After my wife passed away last summer, the last thing on my mind was what my life would look like going forward from a financial perspective. As you might imagine, there are significantly more important things to process after losing a loved one, especially at a young age. She was 57, I was 55 and our daughter was 21 at the time. Our lives had been permanently altered.
I will spare you all the emotional details since then (and there have been many), as my intent with this blog post is to share the financial twists and turns that many may be unaware of as one suddenly moves from being married to a widow or widower.
We have always tracked our expenses in detail. I have continued that practice to this day and plan to going forward. Why change what has worked so well? … I highly recommend that everyone track their spending.
I use Quicken to record all financial transactions, down to the penny and with granular categorization. I have decades of data from this process.
What I noticed over the past year is that my expenses as a single person, living in the same household, have not really declined all that much from our married life. The big three categories – housing, transportation and food – collectively only declined by a very small amount.
- Housing had no changes – same house, with the same associated expenses: property taxes, utilities, mortgage interest, insurance, etc…
- Transportation also had no meaningful changes – same car, with the same expenses, such as insurance, maintenance, and gas.
- Food costs dropped somewhat as there was one less mouth to feed, however, more recently food price inflation has offset this to a large degree.
Overall, my total expenditures have only declined by about 10%.
The tax consequences of becoming a widower are the real eye opener.
In the year a spouse passes away, the widow or widower may file their tax return as Married Filing Jointly – so no change of tax filing status there. In the following year, if the surviving spouse has a qualifying dependent child, they may file as Qualifying Widow(er). The same is true if that remains the case in the second year after death.
However, if the surviving spouse does not have a qualifying dependent child, they must file their tax return as Single in the year following the death of a spouse. This is the real shocker for many when it comes time to pay taxes.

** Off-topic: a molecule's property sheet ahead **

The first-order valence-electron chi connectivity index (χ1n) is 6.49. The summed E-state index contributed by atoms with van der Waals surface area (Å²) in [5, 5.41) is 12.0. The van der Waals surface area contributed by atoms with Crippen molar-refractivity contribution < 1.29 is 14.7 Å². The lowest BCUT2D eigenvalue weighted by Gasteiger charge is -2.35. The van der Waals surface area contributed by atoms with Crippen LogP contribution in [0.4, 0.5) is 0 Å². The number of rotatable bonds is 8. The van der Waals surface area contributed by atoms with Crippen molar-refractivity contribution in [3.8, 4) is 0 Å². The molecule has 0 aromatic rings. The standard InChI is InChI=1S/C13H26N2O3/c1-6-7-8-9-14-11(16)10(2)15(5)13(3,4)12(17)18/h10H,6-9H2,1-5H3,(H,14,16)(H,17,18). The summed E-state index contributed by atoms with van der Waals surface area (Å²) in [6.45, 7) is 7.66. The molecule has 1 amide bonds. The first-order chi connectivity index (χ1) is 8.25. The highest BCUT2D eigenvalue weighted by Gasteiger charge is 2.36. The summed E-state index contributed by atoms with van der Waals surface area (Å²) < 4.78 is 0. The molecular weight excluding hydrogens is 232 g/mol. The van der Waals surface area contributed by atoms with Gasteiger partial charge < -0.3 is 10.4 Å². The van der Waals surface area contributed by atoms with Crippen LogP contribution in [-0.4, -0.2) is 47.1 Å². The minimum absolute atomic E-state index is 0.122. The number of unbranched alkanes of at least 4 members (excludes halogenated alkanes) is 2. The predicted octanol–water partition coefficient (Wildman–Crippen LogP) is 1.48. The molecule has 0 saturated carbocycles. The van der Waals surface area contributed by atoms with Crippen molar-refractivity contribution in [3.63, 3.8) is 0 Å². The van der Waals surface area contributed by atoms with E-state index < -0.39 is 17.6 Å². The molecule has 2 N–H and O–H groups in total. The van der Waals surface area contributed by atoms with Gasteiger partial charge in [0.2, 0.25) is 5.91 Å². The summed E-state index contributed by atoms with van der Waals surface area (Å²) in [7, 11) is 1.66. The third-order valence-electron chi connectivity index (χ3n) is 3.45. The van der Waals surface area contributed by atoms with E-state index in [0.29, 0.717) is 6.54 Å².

Just as in the case of expenses, household income doesn’t usually drop proportionally, especially for anyone who is retired and living off their investment portfolio or other non-traditional streams of income. Yet when one moves from the Married Filing Joint (or Qualifying Widow/er) tax classification to Single, tax brackets and standard deduction amounts are cut in half. Consequently, the tax liability for a person in this situation can rise substantially.
Tax Planning Disruption
As many people in the financial independence community are aware, there are tax planning opportunities for those who opt to retire early. One of the main levers is making large pre-tax contributions to tax-deferred retirement accounts – such as Traditional 401(k)s – during the high earning years and later converting those assets to Roth IRAs during years when earned income, due to downshifting or fully retiring, is lower. Effectively, this creates an opportunity to defer taxes when the marginal tax rate is higher and paying the taxes when the marginal tax rate is lower – a form of tax arbitrage.
This was our intended plan, as we had contributed the maximum allowable to our Traditional 401(k) plans throughout our careers. Once we stopped working, or significantly reduced our earned income, we would convert those assets to Roth IRAs over time at more advantageous tax rates while avoiding sizable Required Minimum Distributions (RMDs) once we reached the age required to do so (currently age 72). Consequently, when I retired at age 50 nearly 85% of our financial assets were located in non-Roth tax-deferred accounts.
For us, the sweet spot of the tax optimization window to conduct Roth IRA conversions would be during the two decades between age 50 when I retired and age 70 when I would begin my maximum delayed social security retirement benefit. Of course, we assumed we would be filing our tax returns as Married Filing Jointly throughout this entire Roth conversion window.